When we start to learn about a curve, we get to know about an arbitrary point (x, y) which traces the path of the curve in accordance with an algebraic equation [which is given].
For example, when we have to define a curve, say, a circle, we try to establish a mathematical expression which generates that circle [i.e., an algebraic equation which the arbitrary point (x, y) traces] We do so on a plane which acts as a reference system for the curve [or for set of all points satisfying the algebraic equation]. This reference system is called as Cartesian Co-ordinate System.
Mutually perpendicular axes of reference X-axis and Y-axis intersect at O - the Origin. Every Curve tracing is done with respect to the origin.
So, in Cartesian Co-ordinate System, we draw a plane figure [locus of a point] which satisfies the given equation. Well, that equation is a relation between x and y. For a circle of radius ''r'' with center at point (0,0) i.e., origin the equation will be x^2 + y^2 = r [simply found by using distance formula. Hence we try to find a relation between arbitrary point (x,y) and center of the circle, say, (h, k) here the origin, by means of radius ''r''. We do this as we know the property of circle that all points on its circumference are equidistant form center of the circle and that distance is radius.] Hence we generate the curve.
When it comes to graphing a function, we say there are two sets R and R [R - set of Real numbers], we take the cross products which results in a plane like Cartesian Plane. But is it the same or different? It has X and Y co-ordinates. We can draw a curve here too. We just don't relate the points, we relate them such that y is the unique image of x. A function has its domain and range [set of numbers which obey what the function says, i.e., the points where function is defined.. its real]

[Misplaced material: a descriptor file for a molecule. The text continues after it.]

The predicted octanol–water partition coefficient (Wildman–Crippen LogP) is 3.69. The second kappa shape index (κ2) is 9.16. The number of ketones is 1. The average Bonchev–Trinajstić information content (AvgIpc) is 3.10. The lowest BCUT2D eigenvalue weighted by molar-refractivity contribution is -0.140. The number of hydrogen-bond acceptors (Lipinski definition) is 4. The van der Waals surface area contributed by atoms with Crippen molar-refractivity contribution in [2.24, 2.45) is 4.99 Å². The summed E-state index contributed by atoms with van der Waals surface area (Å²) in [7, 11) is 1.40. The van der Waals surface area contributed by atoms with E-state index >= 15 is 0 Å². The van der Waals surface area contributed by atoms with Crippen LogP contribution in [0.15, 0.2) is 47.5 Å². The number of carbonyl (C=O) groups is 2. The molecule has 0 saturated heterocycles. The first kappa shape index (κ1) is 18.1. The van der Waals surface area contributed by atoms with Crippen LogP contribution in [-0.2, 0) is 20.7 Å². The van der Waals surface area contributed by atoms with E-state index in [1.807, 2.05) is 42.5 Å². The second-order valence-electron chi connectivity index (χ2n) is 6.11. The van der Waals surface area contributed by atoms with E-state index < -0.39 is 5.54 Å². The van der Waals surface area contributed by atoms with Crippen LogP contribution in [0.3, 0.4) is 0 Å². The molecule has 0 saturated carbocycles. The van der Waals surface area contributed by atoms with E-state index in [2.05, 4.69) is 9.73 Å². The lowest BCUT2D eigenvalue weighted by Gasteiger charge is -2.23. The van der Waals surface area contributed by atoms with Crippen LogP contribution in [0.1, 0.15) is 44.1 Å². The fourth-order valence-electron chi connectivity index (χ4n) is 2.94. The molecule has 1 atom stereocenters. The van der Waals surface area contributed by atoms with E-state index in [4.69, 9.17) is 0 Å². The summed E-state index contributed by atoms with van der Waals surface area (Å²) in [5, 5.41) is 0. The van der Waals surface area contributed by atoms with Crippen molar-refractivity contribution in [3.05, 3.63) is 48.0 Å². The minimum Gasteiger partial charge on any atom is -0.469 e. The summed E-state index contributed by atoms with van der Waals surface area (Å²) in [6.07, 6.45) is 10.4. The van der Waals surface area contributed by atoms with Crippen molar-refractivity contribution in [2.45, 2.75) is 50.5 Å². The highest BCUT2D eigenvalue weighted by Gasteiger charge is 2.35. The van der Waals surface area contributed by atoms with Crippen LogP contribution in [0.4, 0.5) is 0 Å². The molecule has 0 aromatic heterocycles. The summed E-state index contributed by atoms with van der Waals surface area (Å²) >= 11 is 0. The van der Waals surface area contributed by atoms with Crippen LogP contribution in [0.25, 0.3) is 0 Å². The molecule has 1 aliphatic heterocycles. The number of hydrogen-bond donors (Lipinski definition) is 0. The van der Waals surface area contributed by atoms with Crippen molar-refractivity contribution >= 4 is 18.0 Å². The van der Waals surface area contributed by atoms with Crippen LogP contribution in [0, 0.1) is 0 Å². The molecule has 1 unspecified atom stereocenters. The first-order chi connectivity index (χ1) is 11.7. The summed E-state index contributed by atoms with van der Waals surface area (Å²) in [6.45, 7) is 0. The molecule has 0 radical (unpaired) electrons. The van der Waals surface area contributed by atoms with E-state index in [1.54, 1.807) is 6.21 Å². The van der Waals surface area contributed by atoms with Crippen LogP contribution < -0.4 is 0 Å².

What is the difference between the reference planes where we trace a plane figure and plot graph?
When we are asked to plot the graph of circle we discussed above, it turns out to a semicircle lying on one side of X axis. [as we are plotting a function, it should pass the vertical line test!]
But what makes them different? The reference Planes.. are they different? I know one thing that Graphs are relative and we plot how y changes / depends on x. But in case of tracing a curve we simply do it by a known algebraic equation that describes it.
While doing analysis of a physical situation what do we use? I mean, say. a particle is moving and we have got to represent its motion. A position - time graph says where a particle is / was at a given time. It doesn't say actual path traced by the particle. But to get that, we should trace a curve using analytic geometry i.e., a position v/s position curve.
Am I right.
I have already messed up what I really intended to ask. It is as if I know the answer / concept but can't convince myself / put them together or find link..
If you are getting me, please answer. Its kinda silly and is worth being reported as a wrong or bad question. I accept that.
Thank you anyways.